- Conviction of a new crime--- this result in a probation violation, regardless of the crime.
- Commission of a new offense—if you are arrested for committing a new offense, you can be found in violation of your probation—even if you are never charged with the new crime, or you are acquitted.
If your probation officer becomes aware of your alleged violations, he or she will file a “surrender notice” with the court to compel you to appear. You will likely receive a summons from the court, but court could also issue a warrant for your arrest. It is best to consult with an experienced probation violation defense attorney as soon as you receive notice that you may be accused of violating your probation, as the process will typically move quickly once the surrender notice is filed.What Happens Once I Am Accused of Violating My Probation?
Once the surrender notice has been filed, you will receive a summons or a warrant will issue requiring you to appear in court for the “initial surrender hearing.” At this hearing, you will be brought before the court and receive formal notice of your alleged probation violations. Typically, your probation officer will summarize the allegations and the judge will make a determination as to probable cause. Additionally, if your probation officer so requests and the judge agrees, you could be held in jail without bond until your final surrender hearing. Given the possibility of imprisonment and the crucial nature of the judge’s initial determinations, it is in your best interest to retain an experienced defense attorney to represent you at the initial surrender hearing.
If the judge finds probable cause to believe a probation violation has occurred, you will then appear at a final surrender hearing. At this hearing, your probation officer will likely call witnesses to prove the probation violation. Hearsay evidence is allowed. You have the opportunity to cross-examine these witnesses. You additionally have the option to stipulate to the violation, and it can be in your best interests to do so if you can negotiate a favorable consequence for the violation beforehand. A defense attorney with negotiation experience will be your best bet to negotiating a favorable agreement that allows you to continue your probation.What Happens If the Court Finds I Violated My Probation?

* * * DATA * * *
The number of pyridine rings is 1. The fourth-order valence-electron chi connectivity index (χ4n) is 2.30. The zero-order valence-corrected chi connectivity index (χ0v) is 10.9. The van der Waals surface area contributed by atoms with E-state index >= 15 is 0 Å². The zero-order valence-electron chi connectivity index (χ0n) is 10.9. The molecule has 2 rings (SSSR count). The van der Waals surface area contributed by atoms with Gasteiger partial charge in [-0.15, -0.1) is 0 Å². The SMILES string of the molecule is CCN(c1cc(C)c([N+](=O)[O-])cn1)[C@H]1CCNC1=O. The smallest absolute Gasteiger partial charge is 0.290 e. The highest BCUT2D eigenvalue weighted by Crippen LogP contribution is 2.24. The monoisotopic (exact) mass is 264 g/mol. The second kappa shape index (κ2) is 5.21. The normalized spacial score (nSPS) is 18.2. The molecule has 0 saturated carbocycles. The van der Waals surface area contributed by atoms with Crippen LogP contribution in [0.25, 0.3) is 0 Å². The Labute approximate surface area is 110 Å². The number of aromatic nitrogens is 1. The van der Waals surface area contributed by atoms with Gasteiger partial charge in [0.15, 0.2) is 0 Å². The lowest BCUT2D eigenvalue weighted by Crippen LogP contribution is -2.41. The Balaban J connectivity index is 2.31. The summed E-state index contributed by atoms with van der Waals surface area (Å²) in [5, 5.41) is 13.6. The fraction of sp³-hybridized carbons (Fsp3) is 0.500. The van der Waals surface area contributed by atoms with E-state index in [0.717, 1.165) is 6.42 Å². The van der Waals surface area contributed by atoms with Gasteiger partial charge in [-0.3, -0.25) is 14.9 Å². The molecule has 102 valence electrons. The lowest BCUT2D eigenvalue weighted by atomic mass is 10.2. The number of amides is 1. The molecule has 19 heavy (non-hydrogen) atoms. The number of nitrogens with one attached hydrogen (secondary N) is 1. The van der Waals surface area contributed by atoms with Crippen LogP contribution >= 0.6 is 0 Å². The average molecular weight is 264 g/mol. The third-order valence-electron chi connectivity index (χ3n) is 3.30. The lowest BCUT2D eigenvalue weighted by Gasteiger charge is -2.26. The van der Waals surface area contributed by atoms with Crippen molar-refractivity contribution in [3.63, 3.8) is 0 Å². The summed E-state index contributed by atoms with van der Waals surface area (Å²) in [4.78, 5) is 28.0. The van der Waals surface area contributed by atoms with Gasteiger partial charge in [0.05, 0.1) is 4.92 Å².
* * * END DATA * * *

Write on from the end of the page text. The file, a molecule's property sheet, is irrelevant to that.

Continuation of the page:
It depends upon the court and the violation. In the best of cases, you may be allowed to continue your probation but be required to adhere to stricter probationary terms or pay hefty. In the worst, your probation will be revoked and you will be required to serve the remainder of your sentence in prison. You could even have your sentence enhanced. For these reasons, it is critical that you consult with a knowledgeable defense attorney.
The Law Offices of Stephen Neyman has represented countless individuals at probation violation hearings with astounding success. Stephen Neyman will fight tirelessly to have your alleged probation violation dismissed, your probation terminated, or your probation continued on the original terms. The representation of a skilled criminal defense attorney at a probation violation hearing can mean the difference between jail time and freedom. Call The Law Offices of Stephen Neyman today at (617) 263-6800 to schedule an initial consultation.